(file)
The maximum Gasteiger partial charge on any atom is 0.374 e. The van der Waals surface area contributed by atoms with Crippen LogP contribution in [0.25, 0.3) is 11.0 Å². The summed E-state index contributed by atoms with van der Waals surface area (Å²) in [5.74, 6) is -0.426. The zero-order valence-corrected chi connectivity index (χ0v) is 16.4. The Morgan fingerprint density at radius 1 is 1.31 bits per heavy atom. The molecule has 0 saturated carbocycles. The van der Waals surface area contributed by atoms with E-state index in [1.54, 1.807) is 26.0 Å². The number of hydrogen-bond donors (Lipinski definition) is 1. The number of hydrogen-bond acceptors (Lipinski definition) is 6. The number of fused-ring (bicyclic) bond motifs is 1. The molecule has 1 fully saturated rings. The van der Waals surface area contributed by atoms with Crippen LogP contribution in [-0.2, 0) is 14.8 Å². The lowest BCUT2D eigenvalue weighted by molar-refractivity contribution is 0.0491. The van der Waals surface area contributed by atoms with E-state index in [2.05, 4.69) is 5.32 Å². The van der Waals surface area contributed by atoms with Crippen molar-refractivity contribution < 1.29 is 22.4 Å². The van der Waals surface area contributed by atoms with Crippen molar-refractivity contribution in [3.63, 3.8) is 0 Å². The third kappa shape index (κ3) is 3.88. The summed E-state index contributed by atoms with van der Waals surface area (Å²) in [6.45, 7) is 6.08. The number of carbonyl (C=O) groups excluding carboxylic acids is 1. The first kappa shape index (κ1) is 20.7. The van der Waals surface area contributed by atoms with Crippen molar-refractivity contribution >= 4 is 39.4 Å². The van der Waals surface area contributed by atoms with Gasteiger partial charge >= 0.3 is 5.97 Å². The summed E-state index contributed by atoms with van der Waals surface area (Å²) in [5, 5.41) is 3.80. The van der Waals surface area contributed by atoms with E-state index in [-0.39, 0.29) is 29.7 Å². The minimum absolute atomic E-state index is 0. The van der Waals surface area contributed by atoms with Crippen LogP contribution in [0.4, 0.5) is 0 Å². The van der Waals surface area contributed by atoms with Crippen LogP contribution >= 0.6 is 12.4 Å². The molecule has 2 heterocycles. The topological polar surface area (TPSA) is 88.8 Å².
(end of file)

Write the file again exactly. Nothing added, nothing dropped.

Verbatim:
The maximum Gasteiger partial charge on any atom is 0.374 e. The van der Waals surface area contributed by atoms with Crippen LogP contribution in [0.25, 0.3) is 11.0 Å². The summed E-state index contributed by atoms with van der Waals surface area (Å²) in [5.74, 6) is -0.426. The zero-order valence-corrected chi connectivity index (χ0v) is 16.4. The Morgan fingerprint density at radius 1 is 1.31 bits per heavy atom. The molecule has 0 saturated carbocycles. The van der Waals surface area contributed by atoms with E-state index in [1.54, 1.807) is 26.0 Å². The number of hydrogen-bond donors (Lipinski definition) is 1. The number of hydrogen-bond acceptors (Lipinski definition) is 6. The number of fused-ring (bicyclic) bond motifs is 1. The molecule has 1 fully saturated rings. The van der Waals surface area contributed by atoms with Crippen LogP contribution in [-0.2, 0) is 14.8 Å². The lowest BCUT2D eigenvalue weighted by molar-refractivity contribution is 0.0491. The van der Waals surface area contributed by atoms with E-state index in [2.05, 4.69) is 5.32 Å². The van der Waals surface area contributed by atoms with Crippen molar-refractivity contribution < 1.29 is 22.4 Å². The van der Waals surface area contributed by atoms with Crippen molar-refractivity contribution in [3.63, 3.8) is 0 Å². The third kappa shape index (κ3) is 3.88. The summed E-state index contributed by atoms with van der Waals surface area (Å²) in [6.45, 7) is 6.08. The number of carbonyl (C=O) groups excluding carboxylic acids is 1. The first kappa shape index (κ1) is 20.7. The van der Waals surface area contributed by atoms with Crippen molar-refractivity contribution >= 4 is 39.4 Å². The van der Waals surface area contributed by atoms with Gasteiger partial charge >= 0.3 is 5.97 Å². The summed E-state index contributed by atoms with van der Waals surface area (Å²) in [5, 5.41) is 3.80. The van der Waals surface area contributed by atoms with E-state index in [-0.39, 0.29) is 29.7 Å². The minimum absolute atomic E-state index is 0. The van der Waals surface area contributed by atoms with Crippen LogP contribution in [0.4, 0.5) is 0 Å². The van der Waals surface area contributed by atoms with Crippen LogP contribution >= 0.6 is 12.4 Å². The molecule has 2 heterocycles. The topological polar surface area (TPSA) is 88.8 Å².